If you do an online search for Ukrainian game developer Playfo, you’ll find their company tagline reads, “Just another game development studio.” Perhaps meant to be funny, this motto ends up being prophetic, since apart from one or two mildly interesting twists, the company’s match-three game Knight Girl is no more than just another match-three game.
Like so many games in the genre, the idea is to match colored gems. (Is there some kind of unwritten law that prevents developers from creating other icons? Enough with the gems already). Playfo at least tries to add context to the gem collection by creating a heroine for us to identify with—a buxom blonde in an incongruous suit of armor. This generically-named “knight girl” teaches you how to play by working her way through a handful of faux fencing matches, then as knights are known to do, sets out questing. Along the way she meets various people who need help finishing tasks, and that’s the game’s fictional excuse for gameplay.
Though the idea of narrative is good, what’s added here doesn’t make much sense. Sure, knights are supposed to help those in need, but since when do they forgo heroic deeds to harvest produce or gather a merchant’s scattered wares? Knight Girl doesn’t do many knightly things, and apparently is more interested in grunt work than greatness. This feels like such a lost opportunity, since the match-three mechanic could have been used to much more dynamic, adventuresome ends.
Ignoring the concept/gameplay mismatch, Knight Girl is reasonably, if not memorably, entertaining. It starts very easy and becomes more challenging around level twenty. Along with gems, it contains all the usual elements: powerups that rocket through rows and columns, explode large rectangular areas, and or flit around the board eliminating gems of a single color. It also provides the usual obstacles in the form of stones and silver/gold cells that have to be matched repeatedly to be removed. All this is basically “business as usual” in the world of match-three, but it’s modified a bit by the addition of static reflectors.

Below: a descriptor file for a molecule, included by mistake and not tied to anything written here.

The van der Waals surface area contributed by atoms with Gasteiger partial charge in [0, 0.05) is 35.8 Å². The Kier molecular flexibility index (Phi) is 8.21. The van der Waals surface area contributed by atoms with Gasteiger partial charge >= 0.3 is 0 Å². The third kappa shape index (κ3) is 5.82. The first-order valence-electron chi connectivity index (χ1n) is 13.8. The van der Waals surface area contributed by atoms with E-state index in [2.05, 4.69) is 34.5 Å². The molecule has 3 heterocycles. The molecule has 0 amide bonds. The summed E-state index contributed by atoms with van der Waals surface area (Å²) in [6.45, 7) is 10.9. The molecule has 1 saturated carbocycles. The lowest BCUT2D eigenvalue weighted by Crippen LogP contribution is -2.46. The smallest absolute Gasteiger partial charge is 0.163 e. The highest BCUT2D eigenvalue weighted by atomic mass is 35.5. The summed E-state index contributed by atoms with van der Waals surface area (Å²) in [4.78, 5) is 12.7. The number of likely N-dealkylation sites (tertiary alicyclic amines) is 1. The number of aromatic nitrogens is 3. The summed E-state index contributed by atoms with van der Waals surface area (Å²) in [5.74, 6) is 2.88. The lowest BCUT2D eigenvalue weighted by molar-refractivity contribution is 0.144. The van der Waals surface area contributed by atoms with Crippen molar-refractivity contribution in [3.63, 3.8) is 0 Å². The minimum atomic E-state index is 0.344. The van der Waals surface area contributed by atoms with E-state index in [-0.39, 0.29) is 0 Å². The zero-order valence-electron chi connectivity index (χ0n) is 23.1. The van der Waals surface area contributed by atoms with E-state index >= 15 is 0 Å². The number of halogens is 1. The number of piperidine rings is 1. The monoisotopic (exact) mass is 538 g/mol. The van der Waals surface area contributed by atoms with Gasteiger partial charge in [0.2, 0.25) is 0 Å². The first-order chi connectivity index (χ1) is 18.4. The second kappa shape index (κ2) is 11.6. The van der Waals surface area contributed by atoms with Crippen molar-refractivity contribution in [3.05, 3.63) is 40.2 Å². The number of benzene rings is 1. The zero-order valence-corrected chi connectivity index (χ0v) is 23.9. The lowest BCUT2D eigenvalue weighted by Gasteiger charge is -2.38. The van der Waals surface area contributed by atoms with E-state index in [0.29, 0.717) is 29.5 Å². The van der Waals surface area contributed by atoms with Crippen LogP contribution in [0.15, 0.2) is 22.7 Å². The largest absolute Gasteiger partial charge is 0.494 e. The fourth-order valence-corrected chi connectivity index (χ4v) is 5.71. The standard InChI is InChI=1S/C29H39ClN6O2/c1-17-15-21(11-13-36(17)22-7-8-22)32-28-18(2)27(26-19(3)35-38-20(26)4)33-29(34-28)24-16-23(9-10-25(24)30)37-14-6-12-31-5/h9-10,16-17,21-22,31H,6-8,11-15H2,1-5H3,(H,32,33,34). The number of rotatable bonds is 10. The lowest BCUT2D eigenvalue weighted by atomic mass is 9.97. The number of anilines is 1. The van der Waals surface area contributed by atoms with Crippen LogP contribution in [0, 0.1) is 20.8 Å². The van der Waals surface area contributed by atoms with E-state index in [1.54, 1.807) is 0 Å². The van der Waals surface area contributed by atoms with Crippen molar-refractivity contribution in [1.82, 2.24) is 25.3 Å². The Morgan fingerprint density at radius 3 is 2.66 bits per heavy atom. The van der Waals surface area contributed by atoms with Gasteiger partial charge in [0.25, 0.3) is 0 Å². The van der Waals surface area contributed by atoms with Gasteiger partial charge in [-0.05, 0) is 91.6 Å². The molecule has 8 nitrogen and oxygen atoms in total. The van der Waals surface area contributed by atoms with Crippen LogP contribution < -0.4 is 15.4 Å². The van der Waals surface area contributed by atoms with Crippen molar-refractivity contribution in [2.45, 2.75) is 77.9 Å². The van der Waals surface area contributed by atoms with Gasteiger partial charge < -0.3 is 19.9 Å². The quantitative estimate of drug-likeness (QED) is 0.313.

As the name indicates, reflectors are used to reflect certain powerups around the board. Although they can’t be matched, they can be rotated so that when powerups bounce off, the direction they travel is controlled. Reflectors serve to add a much-needed layer of strategy and make tricky board configurations significantly easier. If you can’t get the hang of reflectors though, you can wait a little and try again (life-recharge time is fairly short) or buy powerups with real money or free in-game currency (gathered by opting into the game’s social media components).
From a sound and vision standpoint, Knight Girl acquits itself admirably. The heroine, backgrounds and supporting characters are attractive, and visual effects are simple but appropriate. Playfo also did a good job casting the voice of Knight Girl. She’s youthful and girlish without being irritating, and she’s backed by a catchy musical score that would work perfectly in the background at a Renaissance Faire.
Knight Girl is a good-looking, professionally made game that’s not bad, but not particularly interesting. It offers a decent (if unimaginative) challenge, a semi-strategic twist through the addition of reflectors, and a fast recharge. It misses the mark though, when it comes to marrying context and gameplay, and its lack of innovation ultimately makes it “just another match-three.”